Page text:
Can con­sumers thrive if cor­po­ra­tions don’t?

The Pak Banker - - OPINION - Justin Fox

US work­ers and con­sumers (who are for the most part the same peo­ple) seem to be do­ing pretty well at the mo­ment. Busi­nesses, not so much. As Bloomberg's Rich Miller and Vic­to­ria Stil­well re­ported last week: Con­sumer spend­ing grew last year by the most since 2005, in spite of a slight slack­en­ing in the fourth quar­ter. Non­res­i­den­tial busi­ness in­vest­ment, mean­while, rose at its slow­est pace since 2010 as oil and gas com­pa­nies sharply cur­tailed spend­ing.

Miller and Stil­well sug­gested that this was a tem­po­rary jux­ta­po­si­tion; even­tu­ally con­sumers would pull busi­nesses up, or busi­nesses would drag con­sumers down. Most econ­o­mists, they wrote, pre­dict it will be the for­mer and the U.S. econ­omy won't fall into a re­ces­sion. Ei­ther way, the as­sump­tion is that busi­nesses and con­sumers will even­tu­ally get back in sync. That's how things have worked in the past. We've been hear­ing a lot over the past decade-plus, though, about the di­verg­ing for­tunes of U.S.based cor­po­ra­tions and U.S.-based peo­ple. The cor­po­ra­tions have for the most part been thriv­ing in an age of glob­al­iza­tion. The peo­ple, not so much. Cor­po­rate prof­its in the U.S.have al­most tripled since 2000, ad­justed for in­fla­tion; real me­dian house­hold in­come is down 7 per­cent since then.

Could it be, then, that the for­tunes of cor­po­ra­tions and av­er­age Amer­i­cans have be­come so dis­con­nected that things could now go in the other di­rec­tion, with cor­po­ra­tions strug­gling in the face of a global slump and con­sumers laugh­ing all the way to the store for years to come? Short an­swer: I don't think so, at least not for that long. This will be in­ter­est­ing to watch, though.

One ma­jor rea­son why cor­po­ra­tions have thrived while peo­ple haven't is that big cor­po­ra­tions in par­tic­u­lar were able to take ad­van­tage of growth over­seas even as the U.S. econ­omy stag­nated. Es­ti­mates of the share of rev- enue that the com­pa­nies in the Stan­dard & Poor's 500 In­dex get from abroad range from 33 per­cent to 48 per­cent. That share has been pretty flat since the re­ces­sion, but is up from a decade ago. The Bureau of Eco­nomic Anal­y­sis's much broader mea­sure of for­eign earn­ings, mean­while, shows a huge rise since the mid-twen­ti­eth cen­tury.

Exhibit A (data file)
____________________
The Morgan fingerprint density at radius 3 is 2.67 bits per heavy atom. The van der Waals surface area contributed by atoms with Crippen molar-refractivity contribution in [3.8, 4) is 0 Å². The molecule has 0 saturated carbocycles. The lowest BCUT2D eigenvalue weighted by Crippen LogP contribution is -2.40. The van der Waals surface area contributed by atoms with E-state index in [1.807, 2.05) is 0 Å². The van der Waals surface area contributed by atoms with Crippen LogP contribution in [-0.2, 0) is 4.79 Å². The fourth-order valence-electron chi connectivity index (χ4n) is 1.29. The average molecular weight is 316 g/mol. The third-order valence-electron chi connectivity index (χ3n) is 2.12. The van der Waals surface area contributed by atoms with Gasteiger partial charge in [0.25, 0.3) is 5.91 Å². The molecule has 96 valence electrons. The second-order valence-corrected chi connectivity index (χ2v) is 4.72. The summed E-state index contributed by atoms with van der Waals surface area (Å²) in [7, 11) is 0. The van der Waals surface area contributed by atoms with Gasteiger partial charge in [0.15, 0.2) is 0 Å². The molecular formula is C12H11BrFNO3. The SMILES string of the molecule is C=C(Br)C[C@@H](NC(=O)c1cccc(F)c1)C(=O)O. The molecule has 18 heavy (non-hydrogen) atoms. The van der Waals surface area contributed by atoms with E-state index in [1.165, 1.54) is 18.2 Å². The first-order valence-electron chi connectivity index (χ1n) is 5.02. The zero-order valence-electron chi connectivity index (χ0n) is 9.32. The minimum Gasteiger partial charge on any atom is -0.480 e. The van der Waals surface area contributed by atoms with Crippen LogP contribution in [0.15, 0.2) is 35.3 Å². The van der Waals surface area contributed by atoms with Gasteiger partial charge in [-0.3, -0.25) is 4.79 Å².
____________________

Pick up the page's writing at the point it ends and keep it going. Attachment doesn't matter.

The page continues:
Some of the big­gest names in U.S. busi­ness are par­tic­u­larly de­pen­dent on over­seas mar­kets. Ap­ple, for ex­am­ple, got 59.8 per­cent of its rev­enue and 62.8 per­cent of its op­er­at­ing in­come from out­side the Amer­i­cas in its 2015 fis­cal year. In the most re­cent fis­cal year for which num­bers are avail­able, Exxon Mo­bil got 67.3 per­cent of rev­enue from out­side the U. S., Al­pha­bet 57.3 per­cent, Mi­crosoft 54.1 per­cent, Face­book and Gen­eral Elec­tric 52.5 per­cent.

Over­all, cor­po­rate earn­ings have be­come less de­pen­dent on the health of the U.S. econ­omy. The big ques­tion is whether this also means that the U.S. econ­omy has be­come less de­pen­dent on them. In the past, a de­cline in cor­po­rate prof­its has usu­ally been bad news for the U.S. econ­omy: What usu­ally hap­pens is that, with prof­its un­der pres­sure, cor­po­ra­tions start slash­ing jobs and cut­ting back on in­vest­ment. Con­sumers even­tu­ally re­spond by cut­ting back spend­ing as well, and the econ­omy falls into re­ces­sion. Since 2011, cor­po­rate prof­its' share of na­tional in­come has been de­clin­ing. But with so much of that profit now com­ing from out­side the U.S., it's at least pos­si­ble that cor­po­ra­tions will slash jobs and cut back on in­vest­ment some­where else.

The Bureau of Eco­nomic Anal­y­sis doesn't pub­lish in­fla­tion-ad­justed cor­po­rate-profit data, and the con­sumer price in­dex surely over­states the in­fla­tion faced by cor­po­ra­tions. But for the pur­poses of this com­par­i­son I fig­ured I'd be OK just plug­ging the num­bers into the Bureau of La­bor Sta­tis­tics' CPI-based in­fla­tion cal­cu­la­tor.

Not ev­ery com­pany in the S&P 500 re­ports rev­enue by ge­og­ra­phy. The 48 per­cent es­ti­mate only cov­ers the com­pa­nies that break out rev­enue by ge­og­ra­phy; as best I can tell, the 33 per­cent es­ti­mate in­cludes all the com­pa­nies in the in­dex and as­sumes that those that don't break out for­eign sales don't have any. As noted on the chart, this in­cludes div­i­dends paid to U.S. in­vestors by for­eign cor­po­ra­tions. It does not, how­ever, in­clude earn­ings of for­eign sub­sidiaries of U.S. cor­po­ra­tions that are kept over­seas. And for­eign sub­sidiaries of U.S. cor­po­ra­tions keep a whole lotta money (more than $2.1 tril­lion for For­tune 500 com­pa­nies, ac­cord­ing to one es­ti­mate) over­seas th­ese days to avoid U.S. taxes.

Ap­ple doesn't break out U.S. rev­enue or in­come. The BEA will re­lease its fourthquar­ter 2015 cor­po­rate profit es­ti­mates in March. Na­tional in­come, in case you were won­der­ing, is a gross- do­mes­tic- pro­duc­tre­lated mea­sure that, un­like GDP, in­cludes in­come from abroad. The U.S. oil and gas in­dus­try is al­ready slash­ing jobs and cut­ting back in­vest­ment in the face of an oil-price col­lapse. But so far most of the rest of cor­po­rate Amer­ica hasn't.

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